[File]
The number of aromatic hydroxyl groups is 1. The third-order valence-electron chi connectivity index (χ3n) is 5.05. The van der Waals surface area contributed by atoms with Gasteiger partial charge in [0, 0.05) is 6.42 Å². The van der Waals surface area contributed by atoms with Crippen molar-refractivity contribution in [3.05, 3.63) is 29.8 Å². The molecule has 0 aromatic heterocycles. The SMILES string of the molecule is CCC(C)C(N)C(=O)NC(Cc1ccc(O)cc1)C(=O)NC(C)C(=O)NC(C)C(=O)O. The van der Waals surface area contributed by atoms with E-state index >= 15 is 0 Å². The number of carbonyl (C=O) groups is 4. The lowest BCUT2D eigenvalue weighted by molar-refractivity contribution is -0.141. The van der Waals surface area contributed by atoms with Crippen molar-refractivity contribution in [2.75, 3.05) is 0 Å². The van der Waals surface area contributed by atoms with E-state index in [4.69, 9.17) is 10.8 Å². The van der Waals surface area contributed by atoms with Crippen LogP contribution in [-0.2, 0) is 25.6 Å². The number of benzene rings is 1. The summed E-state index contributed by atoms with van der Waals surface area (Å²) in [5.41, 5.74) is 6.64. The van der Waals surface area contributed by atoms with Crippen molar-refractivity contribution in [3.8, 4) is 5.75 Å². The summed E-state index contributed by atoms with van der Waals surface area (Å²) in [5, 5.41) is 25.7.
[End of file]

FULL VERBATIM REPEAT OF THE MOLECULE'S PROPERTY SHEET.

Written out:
The number of aromatic hydroxyl groups is 1. The third-order valence-electron chi connectivity index (χ3n) is 5.05. The van der Waals surface area contributed by atoms with Gasteiger partial charge in [0, 0.05) is 6.42 Å². The van der Waals surface area contributed by atoms with Crippen molar-refractivity contribution in [3.05, 3.63) is 29.8 Å². The molecule has 0 aromatic heterocycles. The SMILES string of the molecule is CCC(C)C(N)C(=O)NC(Cc1ccc(O)cc1)C(=O)NC(C)C(=O)NC(C)C(=O)O. The van der Waals surface area contributed by atoms with E-state index >= 15 is 0 Å². The number of carbonyl (C=O) groups is 4. The lowest BCUT2D eigenvalue weighted by molar-refractivity contribution is -0.141. The van der Waals surface area contributed by atoms with Crippen molar-refractivity contribution in [2.75, 3.05) is 0 Å². The van der Waals surface area contributed by atoms with E-state index in [4.69, 9.17) is 10.8 Å². The van der Waals surface area contributed by atoms with Crippen LogP contribution in [-0.2, 0) is 25.6 Å². The number of benzene rings is 1. The summed E-state index contributed by atoms with van der Waals surface area (Å²) in [5.41, 5.74) is 6.64. The van der Waals surface area contributed by atoms with Crippen molar-refractivity contribution in [3.8, 4) is 5.75 Å². The summed E-state index contributed by atoms with van der Waals surface area (Å²) in [5, 5.41) is 25.7.